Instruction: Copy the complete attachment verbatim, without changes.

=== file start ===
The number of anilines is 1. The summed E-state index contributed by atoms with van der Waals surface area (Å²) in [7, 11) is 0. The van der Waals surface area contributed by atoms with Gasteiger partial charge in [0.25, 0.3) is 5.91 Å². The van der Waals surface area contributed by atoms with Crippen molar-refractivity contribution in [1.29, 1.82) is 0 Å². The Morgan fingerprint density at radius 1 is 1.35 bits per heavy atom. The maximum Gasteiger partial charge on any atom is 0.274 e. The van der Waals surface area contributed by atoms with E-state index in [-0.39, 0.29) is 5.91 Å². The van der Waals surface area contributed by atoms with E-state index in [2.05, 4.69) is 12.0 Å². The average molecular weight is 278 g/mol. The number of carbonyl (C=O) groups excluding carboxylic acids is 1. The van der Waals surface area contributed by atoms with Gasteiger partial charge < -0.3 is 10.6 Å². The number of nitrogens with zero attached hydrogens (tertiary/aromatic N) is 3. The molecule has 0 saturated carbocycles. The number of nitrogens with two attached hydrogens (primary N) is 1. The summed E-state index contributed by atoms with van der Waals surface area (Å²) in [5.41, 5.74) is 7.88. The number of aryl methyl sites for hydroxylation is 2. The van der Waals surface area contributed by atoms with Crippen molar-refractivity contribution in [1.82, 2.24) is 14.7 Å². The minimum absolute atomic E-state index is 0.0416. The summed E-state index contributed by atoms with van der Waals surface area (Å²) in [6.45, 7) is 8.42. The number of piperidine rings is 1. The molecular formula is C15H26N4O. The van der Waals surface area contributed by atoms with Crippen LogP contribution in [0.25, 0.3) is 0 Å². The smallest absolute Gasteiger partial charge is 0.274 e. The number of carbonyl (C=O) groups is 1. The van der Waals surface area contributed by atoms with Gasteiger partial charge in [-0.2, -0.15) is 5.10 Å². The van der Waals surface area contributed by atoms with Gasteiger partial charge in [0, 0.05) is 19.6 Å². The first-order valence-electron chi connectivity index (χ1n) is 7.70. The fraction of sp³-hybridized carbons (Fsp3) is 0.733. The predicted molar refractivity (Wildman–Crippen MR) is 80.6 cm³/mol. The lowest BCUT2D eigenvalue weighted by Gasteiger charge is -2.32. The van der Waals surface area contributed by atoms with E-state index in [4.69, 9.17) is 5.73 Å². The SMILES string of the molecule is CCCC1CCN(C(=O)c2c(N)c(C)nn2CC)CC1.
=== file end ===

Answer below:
The number of anilines is 1. The summed E-state index contributed by atoms with van der Waals surface area (Å²) in [7, 11) is 0. The van der Waals surface area contributed by atoms with Gasteiger partial charge in [0.25, 0.3) is 5.91 Å². The van der Waals surface area contributed by atoms with Crippen molar-refractivity contribution in [1.29, 1.82) is 0 Å². The Morgan fingerprint density at radius 1 is 1.35 bits per heavy atom. The maximum Gasteiger partial charge on any atom is 0.274 e. The van der Waals surface area contributed by atoms with E-state index in [-0.39, 0.29) is 5.91 Å². The van der Waals surface area contributed by atoms with E-state index in [2.05, 4.69) is 12.0 Å². The average molecular weight is 278 g/mol. The number of carbonyl (C=O) groups excluding carboxylic acids is 1. The van der Waals surface area contributed by atoms with Gasteiger partial charge < -0.3 is 10.6 Å². The number of nitrogens with zero attached hydrogens (tertiary/aromatic N) is 3. The molecule has 0 saturated carbocycles. The number of nitrogens with two attached hydrogens (primary N) is 1. The summed E-state index contributed by atoms with van der Waals surface area (Å²) in [5.41, 5.74) is 7.88. The number of aryl methyl sites for hydroxylation is 2. The van der Waals surface area contributed by atoms with Crippen molar-refractivity contribution in [1.82, 2.24) is 14.7 Å². The minimum absolute atomic E-state index is 0.0416. The summed E-state index contributed by atoms with van der Waals surface area (Å²) in [6.45, 7) is 8.42. The number of piperidine rings is 1. The molecular formula is C15H26N4O. The van der Waals surface area contributed by atoms with Crippen LogP contribution in [0.25, 0.3) is 0 Å². The smallest absolute Gasteiger partial charge is 0.274 e. The number of carbonyl (C=O) groups is 1. The van der Waals surface area contributed by atoms with Gasteiger partial charge in [-0.2, -0.15) is 5.10 Å². The van der Waals surface area contributed by atoms with Gasteiger partial charge in [0, 0.05) is 19.6 Å². The first-order valence-electron chi connectivity index (χ1n) is 7.70. The fraction of sp³-hybridized carbons (Fsp3) is 0.733. The predicted molar refractivity (Wildman–Crippen MR) is 80.6 cm³/mol. The lowest BCUT2D eigenvalue weighted by Gasteiger charge is -2.32. The van der Waals surface area contributed by atoms with E-state index in [4.69, 9.17) is 5.73 Å². The SMILES string of the molecule is CCCC1CCN(C(=O)c2c(N)c(C)nn2CC)CC1.